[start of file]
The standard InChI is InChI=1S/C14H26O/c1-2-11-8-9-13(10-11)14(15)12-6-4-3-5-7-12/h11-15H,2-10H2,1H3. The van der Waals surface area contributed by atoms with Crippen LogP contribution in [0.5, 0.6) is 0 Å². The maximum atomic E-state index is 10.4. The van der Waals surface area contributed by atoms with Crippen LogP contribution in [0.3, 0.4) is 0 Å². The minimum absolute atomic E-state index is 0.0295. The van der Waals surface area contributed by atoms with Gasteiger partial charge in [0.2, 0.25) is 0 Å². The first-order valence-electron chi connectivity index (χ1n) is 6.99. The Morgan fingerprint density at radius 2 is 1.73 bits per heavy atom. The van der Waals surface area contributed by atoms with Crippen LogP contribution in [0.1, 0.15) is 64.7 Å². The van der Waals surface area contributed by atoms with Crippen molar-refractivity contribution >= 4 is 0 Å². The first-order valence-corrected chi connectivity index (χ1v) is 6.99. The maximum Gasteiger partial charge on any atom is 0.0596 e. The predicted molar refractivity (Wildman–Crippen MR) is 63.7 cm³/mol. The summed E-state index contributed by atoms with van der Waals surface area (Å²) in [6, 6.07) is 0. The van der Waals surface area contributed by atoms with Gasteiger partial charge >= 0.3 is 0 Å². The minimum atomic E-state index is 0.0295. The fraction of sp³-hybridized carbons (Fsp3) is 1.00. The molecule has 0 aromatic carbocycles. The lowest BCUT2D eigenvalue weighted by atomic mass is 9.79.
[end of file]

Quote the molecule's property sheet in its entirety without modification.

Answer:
The standard InChI is InChI=1S/C14H26O/c1-2-11-8-9-13(10-11)14(15)12-6-4-3-5-7-12/h11-15H,2-10H2,1H3. The van der Waals surface area contributed by atoms with Crippen LogP contribution in [0.5, 0.6) is 0 Å². The maximum atomic E-state index is 10.4. The van der Waals surface area contributed by atoms with Crippen LogP contribution in [0.3, 0.4) is 0 Å². The minimum absolute atomic E-state index is 0.0295. The van der Waals surface area contributed by atoms with Gasteiger partial charge in [0.2, 0.25) is 0 Å². The first-order valence-electron chi connectivity index (χ1n) is 6.99. The Morgan fingerprint density at radius 2 is 1.73 bits per heavy atom. The van der Waals surface area contributed by atoms with Crippen LogP contribution in [0.1, 0.15) is 64.7 Å². The van der Waals surface area contributed by atoms with Crippen molar-refractivity contribution >= 4 is 0 Å². The first-order valence-corrected chi connectivity index (χ1v) is 6.99. The maximum Gasteiger partial charge on any atom is 0.0596 e. The predicted molar refractivity (Wildman–Crippen MR) is 63.7 cm³/mol. The summed E-state index contributed by atoms with van der Waals surface area (Å²) in [6, 6.07) is 0. The van der Waals surface area contributed by atoms with Gasteiger partial charge >= 0.3 is 0 Å². The minimum atomic E-state index is 0.0295. The fraction of sp³-hybridized carbons (Fsp3) is 1.00. The molecule has 0 aromatic carbocycles. The lowest BCUT2D eigenvalue weighted by atomic mass is 9.79.